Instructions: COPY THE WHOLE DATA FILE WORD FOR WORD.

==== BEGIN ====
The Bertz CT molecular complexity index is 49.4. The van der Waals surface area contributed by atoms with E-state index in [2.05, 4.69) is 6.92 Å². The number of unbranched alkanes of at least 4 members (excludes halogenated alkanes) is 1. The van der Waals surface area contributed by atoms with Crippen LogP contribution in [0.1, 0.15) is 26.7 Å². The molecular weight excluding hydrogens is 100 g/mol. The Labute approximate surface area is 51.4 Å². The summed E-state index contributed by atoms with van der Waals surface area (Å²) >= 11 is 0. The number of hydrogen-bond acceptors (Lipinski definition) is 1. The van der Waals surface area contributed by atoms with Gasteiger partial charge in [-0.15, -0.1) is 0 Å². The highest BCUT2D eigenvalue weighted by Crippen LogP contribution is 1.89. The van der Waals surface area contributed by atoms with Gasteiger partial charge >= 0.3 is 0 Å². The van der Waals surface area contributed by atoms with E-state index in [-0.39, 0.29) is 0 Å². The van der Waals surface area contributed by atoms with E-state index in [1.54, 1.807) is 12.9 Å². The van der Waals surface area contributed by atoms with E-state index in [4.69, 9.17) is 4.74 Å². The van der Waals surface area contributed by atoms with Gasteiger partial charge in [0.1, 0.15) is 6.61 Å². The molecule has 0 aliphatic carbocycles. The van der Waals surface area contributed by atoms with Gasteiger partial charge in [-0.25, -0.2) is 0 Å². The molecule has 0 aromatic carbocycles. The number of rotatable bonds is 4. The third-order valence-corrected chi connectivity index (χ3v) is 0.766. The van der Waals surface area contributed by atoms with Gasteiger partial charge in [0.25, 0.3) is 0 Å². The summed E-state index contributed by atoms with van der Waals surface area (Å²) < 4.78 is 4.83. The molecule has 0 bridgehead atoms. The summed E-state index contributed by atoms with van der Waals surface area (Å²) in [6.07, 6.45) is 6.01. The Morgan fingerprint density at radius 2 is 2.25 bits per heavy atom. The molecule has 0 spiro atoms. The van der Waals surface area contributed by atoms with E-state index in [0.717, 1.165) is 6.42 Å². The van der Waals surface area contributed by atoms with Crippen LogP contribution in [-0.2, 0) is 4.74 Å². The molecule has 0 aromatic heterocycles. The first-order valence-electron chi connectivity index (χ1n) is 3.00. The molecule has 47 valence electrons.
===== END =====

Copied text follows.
The Bertz CT molecular complexity index is 49.4. The van der Waals surface area contributed by atoms with E-state index in [2.05, 4.69) is 6.92 Å². The number of unbranched alkanes of at least 4 members (excludes halogenated alkanes) is 1. The van der Waals surface area contributed by atoms with Crippen LogP contribution in [0.1, 0.15) is 26.7 Å². The molecular weight excluding hydrogens is 100 g/mol. The Labute approximate surface area is 51.4 Å². The summed E-state index contributed by atoms with van der Waals surface area (Å²) >= 11 is 0. The number of hydrogen-bond acceptors (Lipinski definition) is 1. The van der Waals surface area contributed by atoms with Gasteiger partial charge in [-0.15, -0.1) is 0 Å². The highest BCUT2D eigenvalue weighted by Crippen LogP contribution is 1.89. The van der Waals surface area contributed by atoms with Gasteiger partial charge >= 0.3 is 0 Å². The van der Waals surface area contributed by atoms with E-state index in [-0.39, 0.29) is 0 Å². The van der Waals surface area contributed by atoms with E-state index in [1.54, 1.807) is 12.9 Å². The van der Waals surface area contributed by atoms with E-state index in [4.69, 9.17) is 4.74 Å². The van der Waals surface area contributed by atoms with Gasteiger partial charge in [0.1, 0.15) is 6.61 Å². The molecule has 0 aliphatic carbocycles. The van der Waals surface area contributed by atoms with Gasteiger partial charge in [-0.25, -0.2) is 0 Å². The molecule has 0 aromatic carbocycles. The number of rotatable bonds is 4. The third-order valence-corrected chi connectivity index (χ3v) is 0.766. The van der Waals surface area contributed by atoms with Gasteiger partial charge in [0.25, 0.3) is 0 Å². The summed E-state index contributed by atoms with van der Waals surface area (Å²) < 4.78 is 4.83. The molecule has 0 bridgehead atoms. The summed E-state index contributed by atoms with van der Waals surface area (Å²) in [6.07, 6.45) is 6.01. The Morgan fingerprint density at radius 2 is 2.25 bits per heavy atom. The molecule has 0 spiro atoms. The van der Waals surface area contributed by atoms with E-state index in [0.717, 1.165) is 6.42 Å². The van der Waals surface area contributed by atoms with Crippen LogP contribution in [-0.2, 0) is 4.74 Å². The molecule has 0 aromatic heterocycles. The first-order valence-electron chi connectivity index (χ1n) is 3.00. The molecule has 47 valence electrons.